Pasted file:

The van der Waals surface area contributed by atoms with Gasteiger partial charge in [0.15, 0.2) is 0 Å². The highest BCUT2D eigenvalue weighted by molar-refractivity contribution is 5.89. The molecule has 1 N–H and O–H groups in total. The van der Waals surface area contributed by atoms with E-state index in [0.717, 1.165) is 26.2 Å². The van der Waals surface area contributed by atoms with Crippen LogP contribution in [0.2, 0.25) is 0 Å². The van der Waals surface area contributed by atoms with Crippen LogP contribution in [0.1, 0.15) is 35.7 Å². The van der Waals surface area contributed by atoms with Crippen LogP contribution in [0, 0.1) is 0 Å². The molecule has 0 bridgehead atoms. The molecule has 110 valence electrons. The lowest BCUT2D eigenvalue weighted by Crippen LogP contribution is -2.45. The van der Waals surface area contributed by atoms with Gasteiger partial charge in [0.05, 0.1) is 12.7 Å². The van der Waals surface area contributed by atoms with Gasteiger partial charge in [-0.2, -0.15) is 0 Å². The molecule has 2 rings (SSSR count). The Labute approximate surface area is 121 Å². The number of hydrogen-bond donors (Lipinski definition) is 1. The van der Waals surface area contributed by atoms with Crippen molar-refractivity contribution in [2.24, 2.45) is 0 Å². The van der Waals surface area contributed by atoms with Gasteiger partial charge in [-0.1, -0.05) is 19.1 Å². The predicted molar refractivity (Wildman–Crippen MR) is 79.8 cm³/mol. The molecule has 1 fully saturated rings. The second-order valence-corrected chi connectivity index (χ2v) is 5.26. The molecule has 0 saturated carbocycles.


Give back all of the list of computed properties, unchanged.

The van der Waals surface area contributed by atoms with Gasteiger partial charge in [0.15, 0.2) is 0 Å². The highest BCUT2D eigenvalue weighted by molar-refractivity contribution is 5.89. The molecule has 1 N–H and O–H groups in total. The van der Waals surface area contributed by atoms with E-state index in [0.717, 1.165) is 26.2 Å². The van der Waals surface area contributed by atoms with Crippen LogP contribution in [0.2, 0.25) is 0 Å². The van der Waals surface area contributed by atoms with Crippen LogP contribution in [0.1, 0.15) is 35.7 Å². The van der Waals surface area contributed by atoms with Crippen LogP contribution in [0, 0.1) is 0 Å². The molecule has 0 bridgehead atoms. The molecule has 110 valence electrons. The lowest BCUT2D eigenvalue weighted by Crippen LogP contribution is -2.45. The van der Waals surface area contributed by atoms with Gasteiger partial charge in [0.05, 0.1) is 12.7 Å². The van der Waals surface area contributed by atoms with Gasteiger partial charge in [-0.2, -0.15) is 0 Å². The molecule has 2 rings (SSSR count). The Labute approximate surface area is 121 Å². The number of hydrogen-bond donors (Lipinski definition) is 1. The van der Waals surface area contributed by atoms with Crippen molar-refractivity contribution in [2.24, 2.45) is 0 Å². The van der Waals surface area contributed by atoms with Gasteiger partial charge in [-0.1, -0.05) is 19.1 Å². The predicted molar refractivity (Wildman–Crippen MR) is 79.8 cm³/mol. The molecule has 1 fully saturated rings. The second-order valence-corrected chi connectivity index (χ2v) is 5.26. The molecule has 0 saturated carbocycles.